Suddenly, everybody wants to take a good look at Looks Great Services. That's understandable, and not just because questions have been raised about the Huntington tree-debris contractor's performance in cleaning up after superstorm Sandy. Every federal penny disbursed by Nassau County to Looks Great Services as part of its $68-million deal must face exacting scrutiny.
A region that badly needs rebuilding can't squander resources, and poor execution could hurt Long Island's chances of getting a 90 percent reimbursement of storm-related costs from the federal government, leaving it with 75 percent instead. Looks Great Services may well have followed all government rules, but concerns raised by local unions that it was paying below prevailing wage and hiring out-of-state crews led to subpoenas in March from Nassau County District Attorney Kathleen Rice. In addition, county Comptroller George Maragos has asked to see documentation on, among other things, payment to several contractors, including Looks Great and its subcontractors. And quite a few North Shore communities are upset, claiming the company unnecessarily cut down healthy trees, including some in Glen Cove's Welwyn Preserve. The company denies the charges.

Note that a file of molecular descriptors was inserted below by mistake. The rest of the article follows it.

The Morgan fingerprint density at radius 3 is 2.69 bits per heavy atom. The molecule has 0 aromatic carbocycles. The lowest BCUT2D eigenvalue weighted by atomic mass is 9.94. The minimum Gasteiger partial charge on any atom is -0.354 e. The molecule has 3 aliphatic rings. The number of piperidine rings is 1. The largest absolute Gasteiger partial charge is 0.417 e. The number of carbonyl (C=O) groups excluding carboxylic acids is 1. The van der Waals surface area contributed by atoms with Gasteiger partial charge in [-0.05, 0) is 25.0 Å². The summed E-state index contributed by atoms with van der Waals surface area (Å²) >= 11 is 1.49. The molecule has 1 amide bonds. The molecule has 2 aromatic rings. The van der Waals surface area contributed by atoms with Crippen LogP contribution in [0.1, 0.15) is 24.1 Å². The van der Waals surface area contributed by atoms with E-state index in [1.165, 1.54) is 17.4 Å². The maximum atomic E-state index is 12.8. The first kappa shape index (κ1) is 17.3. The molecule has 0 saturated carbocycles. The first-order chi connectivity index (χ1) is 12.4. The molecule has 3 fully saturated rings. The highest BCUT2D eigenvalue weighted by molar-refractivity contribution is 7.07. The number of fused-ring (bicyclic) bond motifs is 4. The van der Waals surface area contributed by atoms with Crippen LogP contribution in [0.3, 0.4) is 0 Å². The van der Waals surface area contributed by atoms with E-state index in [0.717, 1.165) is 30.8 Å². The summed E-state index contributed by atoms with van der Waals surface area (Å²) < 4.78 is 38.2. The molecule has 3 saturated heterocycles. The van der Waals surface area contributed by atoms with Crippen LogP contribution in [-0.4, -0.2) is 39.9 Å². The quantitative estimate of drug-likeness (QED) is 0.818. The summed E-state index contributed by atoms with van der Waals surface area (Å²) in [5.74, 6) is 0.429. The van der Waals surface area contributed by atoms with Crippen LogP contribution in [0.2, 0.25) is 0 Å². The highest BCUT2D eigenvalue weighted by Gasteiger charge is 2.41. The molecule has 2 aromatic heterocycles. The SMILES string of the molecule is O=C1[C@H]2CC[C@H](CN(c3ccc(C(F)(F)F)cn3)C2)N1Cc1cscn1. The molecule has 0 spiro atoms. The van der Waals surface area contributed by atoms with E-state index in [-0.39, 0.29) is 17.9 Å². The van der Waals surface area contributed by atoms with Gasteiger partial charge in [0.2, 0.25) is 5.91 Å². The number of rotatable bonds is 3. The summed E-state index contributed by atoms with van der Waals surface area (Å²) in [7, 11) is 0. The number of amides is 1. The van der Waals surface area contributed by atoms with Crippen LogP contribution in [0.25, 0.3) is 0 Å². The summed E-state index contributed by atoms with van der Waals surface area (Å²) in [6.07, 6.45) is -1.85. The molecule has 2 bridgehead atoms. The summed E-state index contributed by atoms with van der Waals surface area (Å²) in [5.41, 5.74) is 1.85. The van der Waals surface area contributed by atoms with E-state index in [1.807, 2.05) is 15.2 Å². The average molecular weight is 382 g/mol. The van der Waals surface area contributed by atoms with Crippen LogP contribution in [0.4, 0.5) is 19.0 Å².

County officials and Maragos say Looks Great hasn't provided paperwork they would normally get from subcontractors because the company is working under a "purchase order" rather than a contract, and faces less stringent rules. And the fact that Looks Great has contributed more than $10,000 to County Executive Edward Mangano's re-election campaign, and owner Kristian Agoglia personally gave another $16,500, casts suspicion on any irregularity.
Billions of dollars will flow through Long Island to rebuild, and it all needs to be accounted for. A tough look at Looks Great is the kind of oversight that could uncover bad behavior, and deter it too.